1700–Charles II of Spain dies in Royal Alcazar, Madrid, Spain, at age 38.

1755–A massive earthquake and tsunami devastates Lisbon, Portugal, killing between 60,000 and 90,000 people.

1762–Politician, Spencer Perceval, is born in Mayfair, Middlesex, Great Britain. He was Prime Minister of the United Kingdom (1809-1812). He is the only British Prime Minister to have been assassinated.

1765–The British Parliament enacts the Stamp Act on the Thirteen Colonies in order to help pay for British military operations in North America.

1778–Gustav IV Adolf of Sweden is born at Stockholm Palace in Stockholm, Sweden.

1782–Frederick John Robinson, 1st Viscount Goderich, is born in Skelton-on-Ure, Yorkshire, England. He was Prime Minister of the United Kingdom (1827-1828).

1783–Naturalist, Carl Linnaeus the Younger, dies of jaundice in Uppsala, Sweden, at age 42. His best-known work is the Supplementum Plantarum systematis vegetabilium of 1781, which contains botanical descriptions by his father, the elder Linnaeus, and his colleagues, that were edited with additions by Linnaeus the Younger.

1790–Edmund Burke publishes Reflections on the Revolution in France, in which he predicts that the French Revolution will end in a disaster.

1800–John Adams becomes the first President of the United States to live in the Executive Mansion (later renamed the White House).

1805–Napoleon Bonaparte invades Austria during the War of the Third Coalition.

1808–Religious leader, John Taylor, is born in Milnthorpe, Westmorland (present-day Cumbria), England. He was the third President of The Church of Jesus Christ of Latter-day Saints. He is the only President of the LDS Church to have been born outside of the United States.

1814–The Congress of Vienna opens to re-draw the European political map after the defeat of France in the Napoleonic Wars.

1838–Khedrup Gyatso, 11th Dalai Lama of Tibet, is born in Gathar, Kham, Tibet. He was enthroned on May 25, 1842, and assumed full power on the request of his government on March 1, 1855.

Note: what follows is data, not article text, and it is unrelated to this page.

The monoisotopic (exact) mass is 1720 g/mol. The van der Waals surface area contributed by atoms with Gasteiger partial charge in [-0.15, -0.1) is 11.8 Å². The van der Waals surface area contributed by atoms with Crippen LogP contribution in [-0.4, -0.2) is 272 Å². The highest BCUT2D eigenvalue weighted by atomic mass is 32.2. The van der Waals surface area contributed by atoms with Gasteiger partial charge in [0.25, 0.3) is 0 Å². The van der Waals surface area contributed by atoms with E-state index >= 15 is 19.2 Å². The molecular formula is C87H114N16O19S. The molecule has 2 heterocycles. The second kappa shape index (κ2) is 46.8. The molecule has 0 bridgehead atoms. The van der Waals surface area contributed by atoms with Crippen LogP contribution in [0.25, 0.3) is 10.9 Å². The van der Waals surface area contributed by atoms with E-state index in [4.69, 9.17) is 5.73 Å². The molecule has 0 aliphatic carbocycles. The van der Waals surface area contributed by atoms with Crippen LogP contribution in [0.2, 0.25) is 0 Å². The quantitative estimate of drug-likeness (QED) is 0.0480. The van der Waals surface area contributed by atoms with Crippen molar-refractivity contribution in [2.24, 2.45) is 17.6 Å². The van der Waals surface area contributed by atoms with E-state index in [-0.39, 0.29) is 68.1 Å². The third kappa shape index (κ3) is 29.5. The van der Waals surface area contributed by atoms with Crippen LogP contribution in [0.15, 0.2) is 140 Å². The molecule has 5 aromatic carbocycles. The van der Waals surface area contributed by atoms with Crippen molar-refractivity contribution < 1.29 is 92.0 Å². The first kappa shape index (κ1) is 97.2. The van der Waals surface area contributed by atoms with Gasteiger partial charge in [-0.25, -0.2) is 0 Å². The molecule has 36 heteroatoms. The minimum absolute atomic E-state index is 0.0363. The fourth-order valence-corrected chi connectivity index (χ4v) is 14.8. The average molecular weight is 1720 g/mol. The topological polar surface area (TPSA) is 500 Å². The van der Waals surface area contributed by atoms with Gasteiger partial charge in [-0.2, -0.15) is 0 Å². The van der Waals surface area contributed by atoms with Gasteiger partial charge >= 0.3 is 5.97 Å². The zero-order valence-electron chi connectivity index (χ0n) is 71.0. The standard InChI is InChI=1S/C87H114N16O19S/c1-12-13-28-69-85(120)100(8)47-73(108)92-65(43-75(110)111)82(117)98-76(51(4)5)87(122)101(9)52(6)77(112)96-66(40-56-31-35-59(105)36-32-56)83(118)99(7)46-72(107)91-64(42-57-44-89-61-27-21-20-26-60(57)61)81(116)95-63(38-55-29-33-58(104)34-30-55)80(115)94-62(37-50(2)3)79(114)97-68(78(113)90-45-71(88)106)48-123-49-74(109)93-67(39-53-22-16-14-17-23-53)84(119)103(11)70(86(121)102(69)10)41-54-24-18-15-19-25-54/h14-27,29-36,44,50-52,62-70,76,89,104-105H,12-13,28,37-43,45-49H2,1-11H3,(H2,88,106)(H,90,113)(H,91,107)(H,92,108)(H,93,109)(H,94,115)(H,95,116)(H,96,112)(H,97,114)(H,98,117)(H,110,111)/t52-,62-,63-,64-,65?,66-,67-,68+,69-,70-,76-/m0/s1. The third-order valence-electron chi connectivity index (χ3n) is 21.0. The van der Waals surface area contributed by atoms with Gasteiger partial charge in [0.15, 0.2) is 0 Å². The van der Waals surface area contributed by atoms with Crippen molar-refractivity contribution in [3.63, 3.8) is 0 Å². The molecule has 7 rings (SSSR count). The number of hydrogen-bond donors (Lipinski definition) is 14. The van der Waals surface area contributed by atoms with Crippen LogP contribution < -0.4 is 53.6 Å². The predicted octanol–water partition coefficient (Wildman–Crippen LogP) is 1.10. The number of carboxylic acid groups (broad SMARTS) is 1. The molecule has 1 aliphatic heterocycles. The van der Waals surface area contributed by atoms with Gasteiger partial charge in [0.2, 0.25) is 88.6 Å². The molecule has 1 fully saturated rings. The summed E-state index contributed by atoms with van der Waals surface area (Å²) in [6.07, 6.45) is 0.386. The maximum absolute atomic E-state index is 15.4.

1848–The first medical school for women, The Boston Female Medical School, opens in Boston, Massachusetts.

1856–The first photography magazine, Daguerreian Journal, is published in New York City.

1859–The Cape Lookout lighthouse in North Carolina, is lit for the first time. Its first-order Fresnel lens can be seen for about 19 miles in good conditions.

1861–President Abraham Lincoln appoints George B. McClellan as the commander of the Union Army, replacing General Winfield Scott.

1870–In the United States, the Weather Bureau (later renamed the National Weather Service) makes its first official meteorological forecast.

1871–Stephen Crane, author of The Red Badge of Courage, is born in Newark, New Jersey. Prolific throughout his short life, he wrote notable works in the Realist tradition as well as early examples of American Naturalism and Impressionism. He is recognized by modern critics as one of the most innovative writers of his generation.

1876–New Zealand's provincial government system is dissolved.

1884–The Gaelic Athletic Association is set up in Hayes's Hotel in Thurles, County Tipperary.

1886–Ananda College, a leading Buddhist school in Sri Lanka, is established with 37 students.

1889–North Dakota and South Dakota become America’s 39th and 40th states in the United States of America.

1894–The publication, Billboard Advertising, makes it debut. It is now a weekly magazine known as Billboard, the magazine of the radio and music industry.

1894–Thomas Edison films American sharpshooter, Annie Oakley, which is instrumental in her hiring by Buffalo Bill for his Wild West Show.

1894–Alexander III, Tsar of Russia, dies of kidney disease in Maley Palace, Livadiya, Taurida Governorate, Russian Empire, at age 49. Upon his death, his son, Nicholas II becomes the last Tsar of Russia.